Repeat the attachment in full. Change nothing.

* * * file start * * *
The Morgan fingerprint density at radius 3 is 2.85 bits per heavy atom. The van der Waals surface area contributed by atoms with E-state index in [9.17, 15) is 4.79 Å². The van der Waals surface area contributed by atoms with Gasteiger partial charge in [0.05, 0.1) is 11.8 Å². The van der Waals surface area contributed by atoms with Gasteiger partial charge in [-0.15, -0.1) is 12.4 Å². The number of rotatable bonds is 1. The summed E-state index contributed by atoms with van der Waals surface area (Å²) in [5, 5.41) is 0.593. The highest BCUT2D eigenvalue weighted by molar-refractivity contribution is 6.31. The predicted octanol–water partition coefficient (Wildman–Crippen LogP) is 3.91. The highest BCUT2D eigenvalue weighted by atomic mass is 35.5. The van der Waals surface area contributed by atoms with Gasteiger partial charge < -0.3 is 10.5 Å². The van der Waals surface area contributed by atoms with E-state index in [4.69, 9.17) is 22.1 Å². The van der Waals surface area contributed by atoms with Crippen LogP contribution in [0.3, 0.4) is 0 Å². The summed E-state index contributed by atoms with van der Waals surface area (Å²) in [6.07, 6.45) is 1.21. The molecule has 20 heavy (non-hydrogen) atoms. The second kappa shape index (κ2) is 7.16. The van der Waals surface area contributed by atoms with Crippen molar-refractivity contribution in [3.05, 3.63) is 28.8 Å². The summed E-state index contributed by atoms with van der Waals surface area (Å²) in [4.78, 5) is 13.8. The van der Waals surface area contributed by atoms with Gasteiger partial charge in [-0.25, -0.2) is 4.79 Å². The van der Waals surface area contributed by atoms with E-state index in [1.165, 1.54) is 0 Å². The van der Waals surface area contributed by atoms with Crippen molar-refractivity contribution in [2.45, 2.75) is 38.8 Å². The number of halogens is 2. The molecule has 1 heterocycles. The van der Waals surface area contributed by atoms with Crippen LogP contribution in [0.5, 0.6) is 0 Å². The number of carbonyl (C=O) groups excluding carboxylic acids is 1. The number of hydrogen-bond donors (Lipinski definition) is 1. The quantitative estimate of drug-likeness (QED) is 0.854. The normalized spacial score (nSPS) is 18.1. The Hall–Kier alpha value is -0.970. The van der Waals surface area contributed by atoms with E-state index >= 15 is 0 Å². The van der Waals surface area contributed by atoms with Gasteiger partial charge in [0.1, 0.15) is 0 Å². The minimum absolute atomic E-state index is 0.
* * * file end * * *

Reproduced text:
The Morgan fingerprint density at radius 3 is 2.85 bits per heavy atom. The van der Waals surface area contributed by atoms with E-state index in [9.17, 15) is 4.79 Å². The van der Waals surface area contributed by atoms with Gasteiger partial charge in [0.05, 0.1) is 11.8 Å². The van der Waals surface area contributed by atoms with Gasteiger partial charge in [-0.15, -0.1) is 12.4 Å². The number of rotatable bonds is 1. The summed E-state index contributed by atoms with van der Waals surface area (Å²) in [5, 5.41) is 0.593. The highest BCUT2D eigenvalue weighted by molar-refractivity contribution is 6.31. The predicted octanol–water partition coefficient (Wildman–Crippen LogP) is 3.91. The highest BCUT2D eigenvalue weighted by atomic mass is 35.5. The van der Waals surface area contributed by atoms with Gasteiger partial charge < -0.3 is 10.5 Å². The van der Waals surface area contributed by atoms with E-state index in [4.69, 9.17) is 22.1 Å². The van der Waals surface area contributed by atoms with Crippen LogP contribution in [0.3, 0.4) is 0 Å². The summed E-state index contributed by atoms with van der Waals surface area (Å²) in [6.07, 6.45) is 1.21. The molecule has 20 heavy (non-hydrogen) atoms. The second kappa shape index (κ2) is 7.16. The van der Waals surface area contributed by atoms with Crippen molar-refractivity contribution in [3.05, 3.63) is 28.8 Å². The summed E-state index contributed by atoms with van der Waals surface area (Å²) in [4.78, 5) is 13.8. The van der Waals surface area contributed by atoms with Gasteiger partial charge in [-0.25, -0.2) is 4.79 Å². The van der Waals surface area contributed by atoms with E-state index in [1.165, 1.54) is 0 Å². The van der Waals surface area contributed by atoms with Crippen molar-refractivity contribution in [2.45, 2.75) is 38.8 Å². The number of halogens is 2. The molecule has 1 heterocycles. The van der Waals surface area contributed by atoms with Crippen LogP contribution in [0.5, 0.6) is 0 Å². The number of carbonyl (C=O) groups excluding carboxylic acids is 1. The number of hydrogen-bond donors (Lipinski definition) is 1. The quantitative estimate of drug-likeness (QED) is 0.854. The normalized spacial score (nSPS) is 18.1. The Hall–Kier alpha value is -0.970. The van der Waals surface area contributed by atoms with E-state index >= 15 is 0 Å². The van der Waals surface area contributed by atoms with Gasteiger partial charge in [0.1, 0.15) is 0 Å². The minimum absolute atomic E-state index is 0.